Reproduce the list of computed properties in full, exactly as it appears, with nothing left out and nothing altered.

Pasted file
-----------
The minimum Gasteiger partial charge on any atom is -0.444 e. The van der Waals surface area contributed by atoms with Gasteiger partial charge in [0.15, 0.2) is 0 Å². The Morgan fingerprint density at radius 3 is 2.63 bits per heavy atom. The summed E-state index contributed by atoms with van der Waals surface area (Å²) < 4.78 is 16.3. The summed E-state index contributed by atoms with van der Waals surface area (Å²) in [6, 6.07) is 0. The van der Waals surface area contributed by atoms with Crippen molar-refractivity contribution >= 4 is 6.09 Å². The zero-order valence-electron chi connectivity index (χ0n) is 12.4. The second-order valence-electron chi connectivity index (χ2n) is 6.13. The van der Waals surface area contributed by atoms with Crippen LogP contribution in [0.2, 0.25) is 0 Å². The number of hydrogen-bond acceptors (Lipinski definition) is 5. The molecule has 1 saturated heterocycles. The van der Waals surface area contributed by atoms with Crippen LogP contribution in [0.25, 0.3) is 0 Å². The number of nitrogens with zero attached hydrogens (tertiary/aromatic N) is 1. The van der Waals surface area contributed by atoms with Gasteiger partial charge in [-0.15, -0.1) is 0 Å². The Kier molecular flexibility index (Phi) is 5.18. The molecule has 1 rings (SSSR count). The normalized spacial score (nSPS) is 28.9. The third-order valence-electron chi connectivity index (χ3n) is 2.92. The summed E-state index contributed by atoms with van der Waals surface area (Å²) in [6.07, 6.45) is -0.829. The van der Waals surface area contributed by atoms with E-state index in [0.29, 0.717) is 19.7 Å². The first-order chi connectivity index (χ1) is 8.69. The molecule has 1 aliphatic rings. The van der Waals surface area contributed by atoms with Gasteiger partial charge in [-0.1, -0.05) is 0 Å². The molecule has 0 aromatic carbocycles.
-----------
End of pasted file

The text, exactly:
The minimum Gasteiger partial charge on any atom is -0.444 e. The van der Waals surface area contributed by atoms with Gasteiger partial charge in [0.15, 0.2) is 0 Å². The Morgan fingerprint density at radius 3 is 2.63 bits per heavy atom. The summed E-state index contributed by atoms with van der Waals surface area (Å²) < 4.78 is 16.3. The summed E-state index contributed by atoms with van der Waals surface area (Å²) in [6, 6.07) is 0. The van der Waals surface area contributed by atoms with Crippen molar-refractivity contribution >= 4 is 6.09 Å². The zero-order valence-electron chi connectivity index (χ0n) is 12.4. The second-order valence-electron chi connectivity index (χ2n) is 6.13. The van der Waals surface area contributed by atoms with Crippen LogP contribution in [0.2, 0.25) is 0 Å². The number of hydrogen-bond acceptors (Lipinski definition) is 5. The molecule has 1 saturated heterocycles. The van der Waals surface area contributed by atoms with Crippen LogP contribution in [0.25, 0.3) is 0 Å². The number of nitrogens with zero attached hydrogens (tertiary/aromatic N) is 1. The van der Waals surface area contributed by atoms with Gasteiger partial charge in [-0.15, -0.1) is 0 Å². The Kier molecular flexibility index (Phi) is 5.18. The molecule has 1 rings (SSSR count). The normalized spacial score (nSPS) is 28.9. The third-order valence-electron chi connectivity index (χ3n) is 2.92. The summed E-state index contributed by atoms with van der Waals surface area (Å²) in [6.07, 6.45) is -0.829. The van der Waals surface area contributed by atoms with E-state index in [0.29, 0.717) is 19.7 Å². The first-order chi connectivity index (χ1) is 8.69. The molecule has 1 aliphatic rings. The van der Waals surface area contributed by atoms with Gasteiger partial charge in [-0.1, -0.05) is 0 Å². The molecule has 0 aromatic carbocycles.